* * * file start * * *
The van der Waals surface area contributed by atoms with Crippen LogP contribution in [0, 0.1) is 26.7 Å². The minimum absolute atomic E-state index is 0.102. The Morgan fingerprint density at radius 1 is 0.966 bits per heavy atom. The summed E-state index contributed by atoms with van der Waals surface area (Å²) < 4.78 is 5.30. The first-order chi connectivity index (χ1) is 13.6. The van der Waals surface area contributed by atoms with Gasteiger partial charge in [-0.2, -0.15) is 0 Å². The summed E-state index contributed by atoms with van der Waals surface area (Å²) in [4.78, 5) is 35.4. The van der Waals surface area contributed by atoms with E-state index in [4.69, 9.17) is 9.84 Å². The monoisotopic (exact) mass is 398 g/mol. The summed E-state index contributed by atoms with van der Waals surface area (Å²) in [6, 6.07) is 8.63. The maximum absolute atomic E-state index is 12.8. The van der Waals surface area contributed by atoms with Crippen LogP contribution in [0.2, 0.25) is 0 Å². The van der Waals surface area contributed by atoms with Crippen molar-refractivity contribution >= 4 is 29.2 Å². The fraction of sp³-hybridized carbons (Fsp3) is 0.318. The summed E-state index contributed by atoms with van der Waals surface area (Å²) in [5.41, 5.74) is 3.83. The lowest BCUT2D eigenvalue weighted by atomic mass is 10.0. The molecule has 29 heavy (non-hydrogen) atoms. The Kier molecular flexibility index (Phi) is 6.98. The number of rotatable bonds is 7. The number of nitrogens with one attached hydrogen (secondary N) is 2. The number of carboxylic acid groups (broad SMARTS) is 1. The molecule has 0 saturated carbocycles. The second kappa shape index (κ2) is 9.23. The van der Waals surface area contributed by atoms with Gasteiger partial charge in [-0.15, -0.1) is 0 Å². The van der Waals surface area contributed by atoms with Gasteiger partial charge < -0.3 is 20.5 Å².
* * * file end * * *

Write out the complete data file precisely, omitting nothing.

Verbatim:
The van der Waals surface area contributed by atoms with Crippen LogP contribution in [0, 0.1) is 26.7 Å². The minimum absolute atomic E-state index is 0.102. The Morgan fingerprint density at radius 1 is 0.966 bits per heavy atom. The summed E-state index contributed by atoms with van der Waals surface area (Å²) < 4.78 is 5.30. The first-order chi connectivity index (χ1) is 13.6. The van der Waals surface area contributed by atoms with Gasteiger partial charge in [-0.2, -0.15) is 0 Å². The summed E-state index contributed by atoms with van der Waals surface area (Å²) in [4.78, 5) is 35.4. The van der Waals surface area contributed by atoms with E-state index in [4.69, 9.17) is 9.84 Å². The monoisotopic (exact) mass is 398 g/mol. The summed E-state index contributed by atoms with van der Waals surface area (Å²) in [6, 6.07) is 8.63. The maximum absolute atomic E-state index is 12.8. The van der Waals surface area contributed by atoms with Crippen LogP contribution in [0.2, 0.25) is 0 Å². The van der Waals surface area contributed by atoms with Crippen molar-refractivity contribution >= 4 is 29.2 Å². The fraction of sp³-hybridized carbons (Fsp3) is 0.318. The summed E-state index contributed by atoms with van der Waals surface area (Å²) in [5.41, 5.74) is 3.83. The lowest BCUT2D eigenvalue weighted by atomic mass is 10.0. The molecule has 29 heavy (non-hydrogen) atoms. The Kier molecular flexibility index (Phi) is 6.98. The number of rotatable bonds is 7. The number of nitrogens with one attached hydrogen (secondary N) is 2. The number of carboxylic acid groups (broad SMARTS) is 1. The molecule has 0 saturated carbocycles. The second kappa shape index (κ2) is 9.23. The van der Waals surface area contributed by atoms with Gasteiger partial charge in [-0.15, -0.1) is 0 Å². The van der Waals surface area contributed by atoms with Gasteiger partial charge < -0.3 is 20.5 Å².